Are you considering bankrupting a person who owes you money?
Where a person falls in to debt that they are unable to pay, placing them in to bankruptcy can be a solution.
What is bankruptcy?
Bankruptcy is a process whereby a trustee is appointed over a person’s assets in order to distribute all of their assets ensure that all creditors (persons who are owed money) receive payment for debts owed. This can either be entered into voluntarily or a creditor may place a person into bankruptcy if they are owed $5,000.00 or more.
Typically once a person is placed into bankruptcy anyone who is owed money can make a claim (also called a proof of debt) to a person’s assets. The person being declared bankrupt must then provide a statement of affairs to the trustee which details all assets presently held. In these cases it is normal that only a partial amount of the debt is repaid, with the remainder forgiven upon being discharged from bankruptcy. If the creditor is unaware that the debtor is going to become bankrupt, the debts may not be repaid at all.
What effect does bankruptcy have?
If your debtor is unable to pay you debts owed, you are able to put them in to bankruptcy.
Once a person is declared as a bankrupt it can have severe consequences in relation to obtaining any form of credit, and the information will stay on a person’s credit file for a number of years. Bankruptcy can also have an impact on a person’s lifestyle, especially if they are a company director in which case they must cease to hold this position. An agreement they are party to, for example a joint venture, may also deem an event of default upon an act of bankruptcy and place them in breach.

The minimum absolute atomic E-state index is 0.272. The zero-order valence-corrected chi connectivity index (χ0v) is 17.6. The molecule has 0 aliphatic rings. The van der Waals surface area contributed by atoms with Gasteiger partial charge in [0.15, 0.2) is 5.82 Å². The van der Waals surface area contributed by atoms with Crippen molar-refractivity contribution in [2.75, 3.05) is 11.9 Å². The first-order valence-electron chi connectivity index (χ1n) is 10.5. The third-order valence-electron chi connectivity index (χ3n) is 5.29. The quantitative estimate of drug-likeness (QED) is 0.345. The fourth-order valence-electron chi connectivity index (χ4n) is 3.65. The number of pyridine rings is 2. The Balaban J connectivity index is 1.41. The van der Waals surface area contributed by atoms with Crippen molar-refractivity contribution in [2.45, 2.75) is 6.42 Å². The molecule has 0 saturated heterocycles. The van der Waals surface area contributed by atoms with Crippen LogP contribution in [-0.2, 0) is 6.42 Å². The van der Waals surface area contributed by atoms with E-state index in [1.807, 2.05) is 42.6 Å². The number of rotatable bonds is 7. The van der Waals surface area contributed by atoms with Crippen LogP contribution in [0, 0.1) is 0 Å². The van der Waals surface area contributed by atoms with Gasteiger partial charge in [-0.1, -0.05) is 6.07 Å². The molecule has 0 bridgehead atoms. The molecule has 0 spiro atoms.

The period of bankruptcy is initially three years from the filing of the bankrupt’s statement of affairs, however can be extended for a period of up to five additional years by the courts. It is important to note that these debts and obligations must be present at the date of bankruptcy in order for them to be discharged. Any debt or liability incurred after the date of bankruptcy is considered to remain owing.
Which types of debts are discharged upon being declared bankrupt?
Typically debts that related to standard money owed to any creditor are discharged upon being declared bankrupt, however as noted above, the liability for this debt must be incurred prior to the date of bankruptcy. Certain types of debts are not discharged upon being declared bankrupt and the obligation to pay this money remains.
Section 82 of the Bankruptcy Act 1966 provides an exhaustive list of debts that are not discharged, which are referred to as ‘non- provable debts’. These include:
- HECS debt;
- Court imposed fines or penalties;
- Maintenance agreement obligations under the Family Law Act 1975 ;
- Money owing for breach of a civil penalty provision under the Corporations Act 2001; and
- Money owing under relevant proceeds of crime legislation.
How we can help
At Streten Masons Lawyers we can help if you are currently owed money by a person who you fear may become a bankrupt. We can also assist if you are owed money by a debtor and want to initiate bankruptcy proceeds against them. Call our office on (07) 3667 8966 to find out more about how we can help you.